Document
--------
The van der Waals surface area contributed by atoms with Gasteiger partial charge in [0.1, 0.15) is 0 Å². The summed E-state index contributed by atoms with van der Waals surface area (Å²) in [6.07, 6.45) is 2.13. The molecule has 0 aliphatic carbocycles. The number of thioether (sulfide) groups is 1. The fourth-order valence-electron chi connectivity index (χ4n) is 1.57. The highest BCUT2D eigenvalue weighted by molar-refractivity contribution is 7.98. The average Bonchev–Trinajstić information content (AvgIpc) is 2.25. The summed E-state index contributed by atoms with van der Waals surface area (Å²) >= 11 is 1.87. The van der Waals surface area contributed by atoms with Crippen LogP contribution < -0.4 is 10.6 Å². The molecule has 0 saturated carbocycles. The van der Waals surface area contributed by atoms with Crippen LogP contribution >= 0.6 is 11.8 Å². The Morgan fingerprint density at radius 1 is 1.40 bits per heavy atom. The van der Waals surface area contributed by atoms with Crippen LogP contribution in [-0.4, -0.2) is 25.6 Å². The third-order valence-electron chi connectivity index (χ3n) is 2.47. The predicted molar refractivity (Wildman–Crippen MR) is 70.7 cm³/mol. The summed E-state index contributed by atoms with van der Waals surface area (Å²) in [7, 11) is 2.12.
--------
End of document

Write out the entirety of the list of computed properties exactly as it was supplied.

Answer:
The van der Waals surface area contributed by atoms with Gasteiger partial charge in [0.1, 0.15) is 0 Å². The summed E-state index contributed by atoms with van der Waals surface area (Å²) in [6.07, 6.45) is 2.13. The molecule has 0 aliphatic carbocycles. The number of thioether (sulfide) groups is 1. The fourth-order valence-electron chi connectivity index (χ4n) is 1.57. The highest BCUT2D eigenvalue weighted by molar-refractivity contribution is 7.98. The average Bonchev–Trinajstić information content (AvgIpc) is 2.25. The summed E-state index contributed by atoms with van der Waals surface area (Å²) >= 11 is 1.87. The van der Waals surface area contributed by atoms with Crippen LogP contribution < -0.4 is 10.6 Å². The molecule has 0 saturated carbocycles. The van der Waals surface area contributed by atoms with Crippen LogP contribution >= 0.6 is 11.8 Å². The Morgan fingerprint density at radius 1 is 1.40 bits per heavy atom. The van der Waals surface area contributed by atoms with Crippen LogP contribution in [-0.4, -0.2) is 25.6 Å². The third-order valence-electron chi connectivity index (χ3n) is 2.47. The predicted molar refractivity (Wildman–Crippen MR) is 70.7 cm³/mol. The summed E-state index contributed by atoms with van der Waals surface area (Å²) in [7, 11) is 2.12.